Tecklenburg: 'Evacuate now, we'll mind the store'

RAW VIDEO: Charleston city leaders urge residents to evacuate

CHARLESTON, SC (WCSC) - Charleston's mayor says it goes against his grain to be inhospitable, but says now's the time to leave Charleston.

Mayor John Tecklenburg urged residents to follow South Carolina Gov. Nikki Haley's evacuation order at a Thursday afternoon news conference.

"Rest assured that this team will watch over the store, we're going to mind the store while everyone's gone, and so just go ahead and leave town and hopefully have a good vacation out of town," Tecklenburg said, surrounded by Charleston Police Chief Greg Mullen, Emergency Management Director Mark Wilbert and other city leaders. "We're going to take care of things and welcome everybody back on Sunday and Monday and Charleston's going to be just fine."

Tecklenburg's optimistic tone followed more dire warnings about the need for residents to evacuate.

"You must act now to prepare you and your family," Wilbert said. "You are running out of time to follow the governor's order to evacuate."

He said dangers from the storm will be significant flooding from storm surge and persistent and prolonged rainfall and tropical storm-force winds.

"We can expect to feel the effects of this storm starting late Friday, that's just a little over 24 hours from now, and through all the day on Saturday," Wilbert said. "Please do not wait to act to protect you and your family."

Wilbert said shelters are opened and transportation will continue to be provided by bus service through pickup points throughout the city until 8 p.m. Thursday and on-demand on Friday.

"Please do not forget to pack your important papers, medication, an extra pair of glasses if you wear them, and ensure someone else in your family or a close friend knows where you're going," Wilbert said.

Charleston Police Chief Greg Mullen said they are not advocating that anyone stay behind to ride out the storm.

"We are advocating that they leave the area and heed the evacuation warning and order so that they can be safe and we do not have to put first responders in harm's way trying to rescue or help people who find themselves in a dire situation," Mullen said.

He warned residents that during the storm, there will be limitations on the response time for public safety. He said once winds reach 35 mph, the city will issue advisories warning people it is not safe to be on bridges. Once winds reach 45 mph, there will be very limited law enforcement representation on bridges and at high-rise locations and area neighborhoods, he said.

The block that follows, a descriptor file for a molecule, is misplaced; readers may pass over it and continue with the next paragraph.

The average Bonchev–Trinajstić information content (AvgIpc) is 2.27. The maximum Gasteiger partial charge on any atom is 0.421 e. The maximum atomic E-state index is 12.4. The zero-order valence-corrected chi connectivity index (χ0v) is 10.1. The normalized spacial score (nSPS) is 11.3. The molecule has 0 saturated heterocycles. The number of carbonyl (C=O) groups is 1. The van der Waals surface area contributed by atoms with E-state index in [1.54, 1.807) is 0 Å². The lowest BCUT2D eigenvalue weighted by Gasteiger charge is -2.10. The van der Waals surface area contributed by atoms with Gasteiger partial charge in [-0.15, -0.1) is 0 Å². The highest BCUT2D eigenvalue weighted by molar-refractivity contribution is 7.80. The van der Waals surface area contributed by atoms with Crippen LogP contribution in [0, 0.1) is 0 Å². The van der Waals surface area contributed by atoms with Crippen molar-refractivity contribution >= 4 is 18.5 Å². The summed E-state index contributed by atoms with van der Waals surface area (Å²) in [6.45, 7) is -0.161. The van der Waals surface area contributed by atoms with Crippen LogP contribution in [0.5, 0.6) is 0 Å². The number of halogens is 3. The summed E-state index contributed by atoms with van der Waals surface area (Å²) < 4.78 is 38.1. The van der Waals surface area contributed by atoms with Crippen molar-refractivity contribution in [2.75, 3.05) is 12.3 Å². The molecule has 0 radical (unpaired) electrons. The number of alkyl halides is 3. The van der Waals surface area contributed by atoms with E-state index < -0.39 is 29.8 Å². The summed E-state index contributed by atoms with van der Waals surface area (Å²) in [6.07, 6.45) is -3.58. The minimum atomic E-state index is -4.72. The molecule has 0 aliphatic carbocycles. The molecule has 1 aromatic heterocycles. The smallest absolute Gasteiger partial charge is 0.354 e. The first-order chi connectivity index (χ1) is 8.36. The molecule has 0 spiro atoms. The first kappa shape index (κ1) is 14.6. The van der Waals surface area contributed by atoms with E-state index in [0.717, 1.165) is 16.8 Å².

"Once the conditions of the storm become so dangerous that we have to pull our public safety workers off the street, there will be very, very limited response capabilities," he said. "It's very important that people in the city understand that when that point arrives and public safety are pulled off the street for their protection and to make sure that we're available to respond once the storm passes, if you call 911, you will not get the normal response that you get on a daily basis. You are not going to get a five or seven-minute response once that dangerous situation arises."

Mullen said the city is working with the county to make sure they have resources should water rescues become necessary.

"If you decide not to leave, you accept the responsibility for yourself as well as those people who are with you because there will be limited response capabilities once the storm has impacted the city," Mullen said.

Tecklenburg said the City of Charleston faces a real threat of flooding from the confluence of more than a foot of rain, high tide at 1 p.m. on Saturday and a four-to-six-foot storm surge predicted from Hurricane Matthew.

"So you add all that together, and it's clear that we have the potential for a flooding situation that's much worse than last October, that we experienced less than just a year ago," Tecklenburg said.

He also said high winds will likely cause power outages.

"Charleston isn't going to be a great place to be hanging out over the next few days," he said.

He also praised the lane reversals on I-26 being used to get people to the Midlands within two hours' time.

Tecklenburg said curfews could be possible if conditions warrant, adding that is not something they would plan in advance.

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